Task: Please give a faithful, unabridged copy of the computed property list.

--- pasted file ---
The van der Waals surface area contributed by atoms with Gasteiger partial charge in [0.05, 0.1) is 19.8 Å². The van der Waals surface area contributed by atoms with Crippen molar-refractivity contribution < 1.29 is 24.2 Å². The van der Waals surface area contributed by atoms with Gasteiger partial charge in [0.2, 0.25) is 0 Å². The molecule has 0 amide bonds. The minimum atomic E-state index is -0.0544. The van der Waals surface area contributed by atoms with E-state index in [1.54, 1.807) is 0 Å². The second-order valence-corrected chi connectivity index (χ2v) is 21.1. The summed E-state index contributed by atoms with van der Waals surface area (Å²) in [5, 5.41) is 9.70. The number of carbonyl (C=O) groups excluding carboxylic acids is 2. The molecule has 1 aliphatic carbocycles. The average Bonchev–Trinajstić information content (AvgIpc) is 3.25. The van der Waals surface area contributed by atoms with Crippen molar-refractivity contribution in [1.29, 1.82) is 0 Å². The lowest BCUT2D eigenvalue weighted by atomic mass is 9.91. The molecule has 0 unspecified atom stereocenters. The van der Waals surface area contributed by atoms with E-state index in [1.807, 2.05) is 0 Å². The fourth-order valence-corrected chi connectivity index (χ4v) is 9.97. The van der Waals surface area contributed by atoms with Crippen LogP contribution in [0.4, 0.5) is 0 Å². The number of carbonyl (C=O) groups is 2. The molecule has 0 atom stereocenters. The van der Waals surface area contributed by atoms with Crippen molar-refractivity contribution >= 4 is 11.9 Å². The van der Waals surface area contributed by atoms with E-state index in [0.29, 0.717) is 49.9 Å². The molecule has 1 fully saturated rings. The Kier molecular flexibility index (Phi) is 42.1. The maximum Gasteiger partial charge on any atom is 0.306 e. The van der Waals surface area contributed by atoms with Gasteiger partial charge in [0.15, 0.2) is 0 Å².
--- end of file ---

The van der Waals surface area contributed by atoms with Gasteiger partial charge in [0.05, 0.1) is 19.8 Å². The van der Waals surface area contributed by atoms with Crippen molar-refractivity contribution < 1.29 is 24.2 Å². The van der Waals surface area contributed by atoms with Gasteiger partial charge in [0.2, 0.25) is 0 Å². The molecule has 0 amide bonds. The minimum atomic E-state index is -0.0544. The van der Waals surface area contributed by atoms with E-state index in [1.54, 1.807) is 0 Å². The second-order valence-corrected chi connectivity index (χ2v) is 21.1. The summed E-state index contributed by atoms with van der Waals surface area (Å²) in [5, 5.41) is 9.70. The number of carbonyl (C=O) groups excluding carboxylic acids is 2. The molecule has 1 aliphatic carbocycles. The average Bonchev–Trinajstić information content (AvgIpc) is 3.25. The van der Waals surface area contributed by atoms with Crippen molar-refractivity contribution in [1.29, 1.82) is 0 Å². The lowest BCUT2D eigenvalue weighted by atomic mass is 9.91. The molecule has 0 unspecified atom stereocenters. The van der Waals surface area contributed by atoms with E-state index in [1.807, 2.05) is 0 Å². The fourth-order valence-corrected chi connectivity index (χ4v) is 9.97. The van der Waals surface area contributed by atoms with Crippen LogP contribution in [0.4, 0.5) is 0 Å². The number of carbonyl (C=O) groups is 2. The molecule has 0 atom stereocenters. The van der Waals surface area contributed by atoms with Crippen molar-refractivity contribution >= 4 is 11.9 Å². The van der Waals surface area contributed by atoms with E-state index in [0.29, 0.717) is 49.9 Å². The molecule has 1 fully saturated rings. The Kier molecular flexibility index (Phi) is 42.1. The maximum Gasteiger partial charge on any atom is 0.306 e. The van der Waals surface area contributed by atoms with Gasteiger partial charge in [0.15, 0.2) is 0 Å².